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Gary McKinnon will likely be sent to the United States to stand trial for various computer crimes

A British hacker accused of breaking into secured government computers and causing more than $700,000 in computer damages lost an extradition appeal in the U.K.  Last May, McKinnon was indicted in northern Virginia and New Jersey, at the same time a British judge decided that the hacker should be extradited to face charges.  This time, two leading British judges rejected the challenge -- McKinnon now wants his case to be heard in the House of Lords, England's highest appeals court.   

McKinnon compromised around 100 computer systems, some of which were operated by the Pentagon and NASA.  The alleged intrusions took place from February 2001 to March 2002, leading to McKinnon's arrest in 2002.  He was caught because some of the software he used in the attacks was later traced back to an e-mail address his girlfriend used.

McKinnon admitted that he made the intrusions, along with saying the damage was unintentional and he was looking for evidence of UFOs. The U.S. government has spent a considerable amount of time reassuring U.K. prosecutors that McKinnon would be given a fair trial once in U.S. jurisdiction.  

If convicted, the man who carried out "the biggest military hack of all time" could face up to 70 years in prison along with fines up to $1.7 million.

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By Spartan Niner on 4/5/2007 2:15:26 AM , Rating: 3

1. someone who plays golf poorly
2. a programmer who breaks into computer systems in order to steal or change or destroy information as a form of cyber-terrorism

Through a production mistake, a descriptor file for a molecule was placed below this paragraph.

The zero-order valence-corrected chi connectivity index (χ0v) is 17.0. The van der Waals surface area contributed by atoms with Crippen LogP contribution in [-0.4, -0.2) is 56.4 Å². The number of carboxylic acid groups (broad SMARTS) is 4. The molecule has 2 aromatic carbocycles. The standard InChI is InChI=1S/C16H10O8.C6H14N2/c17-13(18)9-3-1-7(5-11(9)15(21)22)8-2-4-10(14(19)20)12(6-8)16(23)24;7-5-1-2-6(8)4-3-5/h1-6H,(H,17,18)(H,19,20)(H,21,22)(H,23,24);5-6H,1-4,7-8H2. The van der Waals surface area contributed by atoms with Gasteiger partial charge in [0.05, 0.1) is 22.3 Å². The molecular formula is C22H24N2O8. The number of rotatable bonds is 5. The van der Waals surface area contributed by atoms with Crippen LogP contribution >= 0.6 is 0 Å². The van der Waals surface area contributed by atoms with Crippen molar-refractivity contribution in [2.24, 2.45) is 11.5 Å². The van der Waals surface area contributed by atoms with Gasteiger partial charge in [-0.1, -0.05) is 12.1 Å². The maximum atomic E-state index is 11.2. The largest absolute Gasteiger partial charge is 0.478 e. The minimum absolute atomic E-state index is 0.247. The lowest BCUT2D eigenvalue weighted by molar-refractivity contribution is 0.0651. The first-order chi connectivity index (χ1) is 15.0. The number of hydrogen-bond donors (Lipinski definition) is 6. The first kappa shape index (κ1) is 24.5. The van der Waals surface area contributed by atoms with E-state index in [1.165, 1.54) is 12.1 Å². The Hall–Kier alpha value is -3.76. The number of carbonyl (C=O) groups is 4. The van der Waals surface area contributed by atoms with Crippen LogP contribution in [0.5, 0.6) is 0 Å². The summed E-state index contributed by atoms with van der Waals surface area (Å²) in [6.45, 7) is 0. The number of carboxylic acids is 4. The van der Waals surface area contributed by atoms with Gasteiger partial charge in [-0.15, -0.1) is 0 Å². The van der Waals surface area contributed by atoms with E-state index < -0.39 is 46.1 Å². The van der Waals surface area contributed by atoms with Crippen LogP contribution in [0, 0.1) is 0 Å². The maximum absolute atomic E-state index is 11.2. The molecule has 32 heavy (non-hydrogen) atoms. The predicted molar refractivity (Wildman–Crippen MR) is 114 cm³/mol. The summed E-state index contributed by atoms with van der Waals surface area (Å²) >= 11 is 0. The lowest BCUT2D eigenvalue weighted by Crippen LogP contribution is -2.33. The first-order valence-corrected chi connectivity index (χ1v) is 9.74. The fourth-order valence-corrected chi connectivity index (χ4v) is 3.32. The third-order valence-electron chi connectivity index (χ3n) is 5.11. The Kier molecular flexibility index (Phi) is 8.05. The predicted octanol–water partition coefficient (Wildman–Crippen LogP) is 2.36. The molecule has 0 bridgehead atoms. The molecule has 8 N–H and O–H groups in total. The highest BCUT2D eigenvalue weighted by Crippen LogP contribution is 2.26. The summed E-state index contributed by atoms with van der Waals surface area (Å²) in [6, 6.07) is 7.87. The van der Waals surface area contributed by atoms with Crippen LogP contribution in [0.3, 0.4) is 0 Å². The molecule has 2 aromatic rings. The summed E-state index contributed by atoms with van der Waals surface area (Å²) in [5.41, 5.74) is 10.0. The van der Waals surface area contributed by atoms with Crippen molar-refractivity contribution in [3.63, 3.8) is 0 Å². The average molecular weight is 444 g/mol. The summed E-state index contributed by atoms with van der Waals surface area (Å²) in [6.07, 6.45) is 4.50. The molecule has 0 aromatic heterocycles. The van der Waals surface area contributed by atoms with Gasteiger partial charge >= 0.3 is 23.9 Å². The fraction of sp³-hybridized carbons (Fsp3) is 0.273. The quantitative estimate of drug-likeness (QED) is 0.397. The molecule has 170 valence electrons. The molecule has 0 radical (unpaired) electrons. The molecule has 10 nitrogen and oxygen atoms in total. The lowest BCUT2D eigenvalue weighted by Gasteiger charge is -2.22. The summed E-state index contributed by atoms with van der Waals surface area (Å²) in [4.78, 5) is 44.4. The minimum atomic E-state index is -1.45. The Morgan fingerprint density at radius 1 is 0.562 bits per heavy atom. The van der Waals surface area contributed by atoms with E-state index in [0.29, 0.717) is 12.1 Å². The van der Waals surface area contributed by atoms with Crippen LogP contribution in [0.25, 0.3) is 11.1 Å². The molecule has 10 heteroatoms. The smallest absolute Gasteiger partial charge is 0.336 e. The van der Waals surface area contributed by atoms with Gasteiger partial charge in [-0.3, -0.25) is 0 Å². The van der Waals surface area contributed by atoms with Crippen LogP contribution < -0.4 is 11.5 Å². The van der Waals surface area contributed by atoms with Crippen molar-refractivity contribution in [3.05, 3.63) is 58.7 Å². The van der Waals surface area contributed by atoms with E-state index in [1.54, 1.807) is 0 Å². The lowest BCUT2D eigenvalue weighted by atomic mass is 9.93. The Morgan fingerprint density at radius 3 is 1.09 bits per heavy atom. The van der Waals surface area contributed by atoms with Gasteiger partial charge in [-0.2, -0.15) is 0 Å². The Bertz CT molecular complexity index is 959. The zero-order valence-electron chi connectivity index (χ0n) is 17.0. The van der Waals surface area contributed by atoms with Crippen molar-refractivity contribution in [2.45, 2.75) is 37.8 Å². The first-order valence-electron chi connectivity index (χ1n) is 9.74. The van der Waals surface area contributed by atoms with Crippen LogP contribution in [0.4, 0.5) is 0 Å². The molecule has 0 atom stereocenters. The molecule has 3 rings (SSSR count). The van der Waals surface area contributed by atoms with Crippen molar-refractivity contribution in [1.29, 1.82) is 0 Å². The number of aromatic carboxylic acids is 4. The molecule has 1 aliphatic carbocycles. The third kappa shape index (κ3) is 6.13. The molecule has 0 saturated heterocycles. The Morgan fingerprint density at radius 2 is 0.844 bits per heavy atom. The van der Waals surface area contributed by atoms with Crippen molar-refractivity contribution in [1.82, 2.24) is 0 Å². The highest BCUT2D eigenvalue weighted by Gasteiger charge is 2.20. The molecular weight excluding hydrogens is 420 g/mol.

3. a programmer for whom computing is its own reward; may enjoy the challenge of breaking into other computers but does no harm; "true hackers subscribe to a code of ethics and look down upon crackers"
4. one who works hard at boring tasks [syn: hack]

Now I don't know what ignorant definition of hacking you've been taught by the media, but #3 is probably closest to the original meaning of "hacker", not the bastardized meaning portrayed by the news media of including anything from script-kiddies to cyber-thugs and malware-writers. I don't consider script-kiddies to be hackers, and I certainly wouldn't group cyber-thugs and malware-writers with them. "Hackers" have been around since Steve Russell et al. wrote code and tweaked oscilloscopes to make Spacewar

By bldckstark on 4/5/2007 12:25:36 PM , Rating: 2
The word "Cracker" was derived from combining two words. Those being "Criminal" and "Hacker". That should tell you the difference between the use of the words. Cracker is also a slang word used dergatorially to describe caucasians. This is why you rarely see it used in the media. Using the term cracker to describe criminal hacking would cause some uptight white Democrat to call Greenpeace on the newspaper, thinking they used a derogatory term. Aren't we all better off with this politically correct world!!

By Motley on 4/5/2007 1:28:50 PM , Rating: 2
No, cracker didn't derive from combining two words. Cracker came from being able to break into something. As in "To crack a safe", or "crack a walnut".

By rcc on 4/5/2007 6:51:09 PM , Rating: 2
The evolution/spread of the term is pretty humorous considering it was originally coined as a derogatory name by programmers to describe someone that "hacked" code from other peoples programs rather than write their own.

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